11. Tell a STORY.  Have a beginning, middle and end.  Use characters, lines, action and decisions based in real life instead of an amorphous, disconnected, ethereal approach. – Chris Stoker, sketch writer

12. Write in a way that allows your performers to shine. Set your team up for greatness. Do you have someone who doesn’t memorize well? Write a meaningful part with shorter lines. Is there someone who is very shy? Incorporate group lines that they can participate in freely. Help everyone to do their best and feel confident in their roles. – Bethany Farrell, USA South Territorial Creative Arts Director

13. Every character should always have a definable purpose. – Kyle Higgins, CFOT Creative Arts Coordinator 

14. Every character should have a distinct voice. Having your actors improvise their scenes and lines will bring it a depth that’s hard to achieve with one writer at a keyboard. —Rich Swingle, playwright/actor/director/teacher www.RichDrama.com

15. Dare yourself to be vulnerable – do not fear how others might perceive your words. Saying this, it is imperative, however, to write with authenticity – this insures that the words are understood, infused with depth and clarity. In the book of 1 Corinthians 14:9 , “And it’s the same for you. If you talk to people in a language they don’t understand, how will they know what you mean? You might as well be taking to an empty space.” – Becki Phillips, script writer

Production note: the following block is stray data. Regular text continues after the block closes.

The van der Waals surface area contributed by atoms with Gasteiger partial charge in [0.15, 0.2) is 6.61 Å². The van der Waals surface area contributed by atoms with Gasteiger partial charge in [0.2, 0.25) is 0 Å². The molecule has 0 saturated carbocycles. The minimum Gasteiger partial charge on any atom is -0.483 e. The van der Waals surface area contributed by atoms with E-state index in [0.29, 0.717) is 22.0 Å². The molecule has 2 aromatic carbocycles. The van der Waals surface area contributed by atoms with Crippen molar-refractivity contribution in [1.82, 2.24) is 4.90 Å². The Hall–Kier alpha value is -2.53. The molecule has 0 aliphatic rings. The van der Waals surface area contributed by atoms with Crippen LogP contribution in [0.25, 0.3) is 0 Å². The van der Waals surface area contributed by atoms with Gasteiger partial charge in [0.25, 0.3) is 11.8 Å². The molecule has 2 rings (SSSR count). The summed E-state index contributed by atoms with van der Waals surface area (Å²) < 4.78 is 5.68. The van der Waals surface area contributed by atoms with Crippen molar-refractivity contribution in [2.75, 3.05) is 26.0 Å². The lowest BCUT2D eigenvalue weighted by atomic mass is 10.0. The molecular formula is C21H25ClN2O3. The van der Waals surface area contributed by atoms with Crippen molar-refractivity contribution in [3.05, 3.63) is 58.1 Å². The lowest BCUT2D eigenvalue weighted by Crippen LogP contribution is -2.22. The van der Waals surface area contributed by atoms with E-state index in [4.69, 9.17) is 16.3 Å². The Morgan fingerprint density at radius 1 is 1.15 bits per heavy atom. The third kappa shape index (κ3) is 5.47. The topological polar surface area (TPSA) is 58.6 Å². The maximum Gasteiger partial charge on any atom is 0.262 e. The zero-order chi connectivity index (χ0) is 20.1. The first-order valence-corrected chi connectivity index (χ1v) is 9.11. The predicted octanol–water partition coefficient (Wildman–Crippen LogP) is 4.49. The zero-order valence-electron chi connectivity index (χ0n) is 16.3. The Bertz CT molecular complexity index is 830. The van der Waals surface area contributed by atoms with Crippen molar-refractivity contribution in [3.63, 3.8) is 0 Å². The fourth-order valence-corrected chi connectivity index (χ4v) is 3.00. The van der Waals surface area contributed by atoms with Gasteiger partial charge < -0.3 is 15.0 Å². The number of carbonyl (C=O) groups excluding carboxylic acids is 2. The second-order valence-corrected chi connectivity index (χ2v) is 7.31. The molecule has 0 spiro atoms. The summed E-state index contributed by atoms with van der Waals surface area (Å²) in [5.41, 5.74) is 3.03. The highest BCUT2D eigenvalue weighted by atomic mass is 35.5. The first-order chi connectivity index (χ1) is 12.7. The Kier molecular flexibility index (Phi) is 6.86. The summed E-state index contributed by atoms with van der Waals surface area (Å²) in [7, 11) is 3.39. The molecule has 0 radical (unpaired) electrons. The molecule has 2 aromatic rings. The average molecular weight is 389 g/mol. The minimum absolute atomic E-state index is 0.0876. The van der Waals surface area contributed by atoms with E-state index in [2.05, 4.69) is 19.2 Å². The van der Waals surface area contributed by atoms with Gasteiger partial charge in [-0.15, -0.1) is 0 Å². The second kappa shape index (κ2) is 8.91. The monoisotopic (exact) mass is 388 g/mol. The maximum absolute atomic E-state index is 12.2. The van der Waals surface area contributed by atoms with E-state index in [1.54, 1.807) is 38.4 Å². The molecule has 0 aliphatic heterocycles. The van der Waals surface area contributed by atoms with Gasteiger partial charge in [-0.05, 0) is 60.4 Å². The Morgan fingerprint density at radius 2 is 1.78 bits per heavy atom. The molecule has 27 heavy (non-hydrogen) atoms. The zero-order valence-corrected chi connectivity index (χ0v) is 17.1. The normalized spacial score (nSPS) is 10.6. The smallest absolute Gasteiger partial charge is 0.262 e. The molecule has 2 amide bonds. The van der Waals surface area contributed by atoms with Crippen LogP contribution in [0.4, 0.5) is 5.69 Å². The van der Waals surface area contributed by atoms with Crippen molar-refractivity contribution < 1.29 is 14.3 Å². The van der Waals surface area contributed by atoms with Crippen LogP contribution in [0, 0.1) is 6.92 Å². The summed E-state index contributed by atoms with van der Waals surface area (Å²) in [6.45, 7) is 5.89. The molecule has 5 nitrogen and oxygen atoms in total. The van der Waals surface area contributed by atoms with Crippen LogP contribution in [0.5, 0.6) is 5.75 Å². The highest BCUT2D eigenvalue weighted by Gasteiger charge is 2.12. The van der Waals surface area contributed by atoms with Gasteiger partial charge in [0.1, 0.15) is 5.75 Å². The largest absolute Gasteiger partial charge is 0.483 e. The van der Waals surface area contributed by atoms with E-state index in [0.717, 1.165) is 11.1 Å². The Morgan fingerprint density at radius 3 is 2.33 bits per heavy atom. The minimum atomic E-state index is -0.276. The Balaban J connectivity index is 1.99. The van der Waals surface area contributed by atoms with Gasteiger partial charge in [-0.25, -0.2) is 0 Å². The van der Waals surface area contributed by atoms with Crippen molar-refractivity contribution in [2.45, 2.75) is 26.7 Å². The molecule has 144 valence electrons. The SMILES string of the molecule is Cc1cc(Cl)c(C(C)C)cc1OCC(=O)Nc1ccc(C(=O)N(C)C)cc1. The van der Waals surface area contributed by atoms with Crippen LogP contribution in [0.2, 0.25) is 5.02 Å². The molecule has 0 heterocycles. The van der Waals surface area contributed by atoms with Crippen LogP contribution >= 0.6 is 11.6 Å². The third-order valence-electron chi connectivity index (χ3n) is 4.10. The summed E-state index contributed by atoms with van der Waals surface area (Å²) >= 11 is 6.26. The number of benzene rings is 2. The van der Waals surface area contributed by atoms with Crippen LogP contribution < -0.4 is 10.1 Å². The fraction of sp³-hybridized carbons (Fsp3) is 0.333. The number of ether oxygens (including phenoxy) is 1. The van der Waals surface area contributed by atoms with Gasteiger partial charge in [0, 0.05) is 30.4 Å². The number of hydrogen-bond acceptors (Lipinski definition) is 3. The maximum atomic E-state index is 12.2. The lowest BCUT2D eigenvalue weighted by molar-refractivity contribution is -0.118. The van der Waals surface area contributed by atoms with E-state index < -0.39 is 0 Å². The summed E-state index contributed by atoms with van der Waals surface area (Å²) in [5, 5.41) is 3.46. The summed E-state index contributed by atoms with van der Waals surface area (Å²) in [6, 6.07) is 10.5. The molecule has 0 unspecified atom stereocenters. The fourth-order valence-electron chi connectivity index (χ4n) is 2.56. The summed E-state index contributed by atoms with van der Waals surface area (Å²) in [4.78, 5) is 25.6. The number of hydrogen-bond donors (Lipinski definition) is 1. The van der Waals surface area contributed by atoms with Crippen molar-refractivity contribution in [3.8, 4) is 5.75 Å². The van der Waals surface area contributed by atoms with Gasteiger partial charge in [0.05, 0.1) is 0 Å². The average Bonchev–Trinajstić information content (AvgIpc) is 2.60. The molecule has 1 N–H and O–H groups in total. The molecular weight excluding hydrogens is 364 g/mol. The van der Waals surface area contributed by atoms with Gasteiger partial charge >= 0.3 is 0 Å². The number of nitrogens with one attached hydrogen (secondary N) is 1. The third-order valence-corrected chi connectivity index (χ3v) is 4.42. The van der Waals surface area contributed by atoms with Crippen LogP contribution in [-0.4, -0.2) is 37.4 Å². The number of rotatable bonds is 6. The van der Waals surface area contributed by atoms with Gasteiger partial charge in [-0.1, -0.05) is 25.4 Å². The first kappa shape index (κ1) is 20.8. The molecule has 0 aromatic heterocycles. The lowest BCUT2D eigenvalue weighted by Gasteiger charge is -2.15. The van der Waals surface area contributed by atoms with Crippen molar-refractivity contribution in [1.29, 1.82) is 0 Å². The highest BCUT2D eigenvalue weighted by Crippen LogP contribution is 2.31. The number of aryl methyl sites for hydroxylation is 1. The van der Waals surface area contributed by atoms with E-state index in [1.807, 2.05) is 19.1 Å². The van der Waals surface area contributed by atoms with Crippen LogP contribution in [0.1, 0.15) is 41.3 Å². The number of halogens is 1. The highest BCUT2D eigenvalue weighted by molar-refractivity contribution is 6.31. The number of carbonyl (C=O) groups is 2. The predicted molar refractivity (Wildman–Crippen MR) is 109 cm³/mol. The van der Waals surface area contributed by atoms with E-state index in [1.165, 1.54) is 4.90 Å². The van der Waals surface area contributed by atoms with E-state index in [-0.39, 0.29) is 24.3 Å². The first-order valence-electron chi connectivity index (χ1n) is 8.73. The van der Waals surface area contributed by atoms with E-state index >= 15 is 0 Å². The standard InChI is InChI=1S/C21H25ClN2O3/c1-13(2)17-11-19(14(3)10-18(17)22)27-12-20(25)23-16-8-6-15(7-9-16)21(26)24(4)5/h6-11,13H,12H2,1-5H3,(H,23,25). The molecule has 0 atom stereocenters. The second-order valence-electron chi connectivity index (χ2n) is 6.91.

16. Limit the use of props. Props can be fun- but they also go missing, stop working, get broken, cost money, get eaten, forgotten, etc. Do yourself and your drama team a favor- don’t rely too heavily on these magical disappearing items. – Bethany Farrell, USA South Territorial Creative Arts Director

17. Include Production Details. Make the director’s job easier by providing stage directions, including notes on costumes, characters, and any other information that would make the production of a script easier for a director to stage. – Jessica Fagerstrom, USA West Creative Arts Director

18. Refine any superfluity. Keep only what is essential to tell the story. Every line needs to have a reason that it is written; if it doesn’t cut it. – Kyle Higgins, CFOT Creative Arts Coordinator 

19. Be open.  Read your work out loud with others and ask for their thoughts.  – Kathryn Higgins, TAM Bureau

20. Revisit scripts you’ve written in the past and tweak them to be used again. – Caitlin Allen, USA South Divisional Creative Arts Specialist 

21. “Eschew Obfuscation.” I heard this recently and it makes me laugh. Essentially- avoid using complicated language or unnecessary word choices that will leave your audience guessing.  – Bethany Farrell, USA South Territorial Creative Arts Director

22. Make ’em sweat! Well-crafted scripts ensure that some conflicts are left unresolved and questions are left unanswered at the end of each act so that audience members want to come back for more.  Be aware of the adrenaline levels of your audience, and institute an intermission right when the story gets exciting! – Jessica Fagerstrom, USA West Creative Arts Director